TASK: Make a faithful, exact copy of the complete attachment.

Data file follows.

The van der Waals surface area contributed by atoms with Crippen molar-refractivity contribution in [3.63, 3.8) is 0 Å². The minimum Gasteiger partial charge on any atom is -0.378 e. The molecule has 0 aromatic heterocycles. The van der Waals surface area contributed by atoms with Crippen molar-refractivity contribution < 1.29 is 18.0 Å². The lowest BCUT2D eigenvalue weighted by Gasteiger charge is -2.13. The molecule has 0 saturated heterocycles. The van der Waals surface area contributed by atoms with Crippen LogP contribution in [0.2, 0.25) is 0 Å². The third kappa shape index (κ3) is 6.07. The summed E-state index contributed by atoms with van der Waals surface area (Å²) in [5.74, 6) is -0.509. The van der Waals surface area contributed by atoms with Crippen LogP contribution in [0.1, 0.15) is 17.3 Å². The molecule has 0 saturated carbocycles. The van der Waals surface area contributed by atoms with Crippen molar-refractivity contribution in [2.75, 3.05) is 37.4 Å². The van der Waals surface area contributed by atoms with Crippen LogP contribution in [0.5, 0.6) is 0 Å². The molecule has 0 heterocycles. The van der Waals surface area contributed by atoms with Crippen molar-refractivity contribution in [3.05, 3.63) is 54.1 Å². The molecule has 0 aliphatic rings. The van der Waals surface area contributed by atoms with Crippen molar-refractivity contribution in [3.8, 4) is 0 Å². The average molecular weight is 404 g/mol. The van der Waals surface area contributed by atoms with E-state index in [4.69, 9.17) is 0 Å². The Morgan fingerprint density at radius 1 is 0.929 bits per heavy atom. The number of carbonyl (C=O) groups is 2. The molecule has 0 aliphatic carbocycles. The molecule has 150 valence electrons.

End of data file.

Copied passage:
The van der Waals surface area contributed by atoms with Crippen molar-refractivity contribution in [3.63, 3.8) is 0 Å². The minimum Gasteiger partial charge on any atom is -0.378 e. The molecule has 0 aromatic heterocycles. The van der Waals surface area contributed by atoms with Crippen molar-refractivity contribution < 1.29 is 18.0 Å². The lowest BCUT2D eigenvalue weighted by Gasteiger charge is -2.13. The molecule has 0 saturated heterocycles. The van der Waals surface area contributed by atoms with Crippen LogP contribution in [0.2, 0.25) is 0 Å². The third kappa shape index (κ3) is 6.07. The summed E-state index contributed by atoms with van der Waals surface area (Å²) in [5.74, 6) is -0.509. The van der Waals surface area contributed by atoms with Crippen LogP contribution in [0.1, 0.15) is 17.3 Å². The molecule has 0 saturated carbocycles. The van der Waals surface area contributed by atoms with Crippen molar-refractivity contribution in [2.75, 3.05) is 37.4 Å². The van der Waals surface area contributed by atoms with Crippen LogP contribution in [0.5, 0.6) is 0 Å². The molecule has 0 heterocycles. The van der Waals surface area contributed by atoms with Crippen molar-refractivity contribution in [3.05, 3.63) is 54.1 Å². The molecule has 0 aliphatic rings. The van der Waals surface area contributed by atoms with Crippen molar-refractivity contribution in [3.8, 4) is 0 Å². The average molecular weight is 404 g/mol. The van der Waals surface area contributed by atoms with E-state index in [4.69, 9.17) is 0 Å². The Morgan fingerprint density at radius 1 is 0.929 bits per heavy atom. The number of carbonyl (C=O) groups is 2. The molecule has 0 aliphatic carbocycles. The molecule has 150 valence electrons.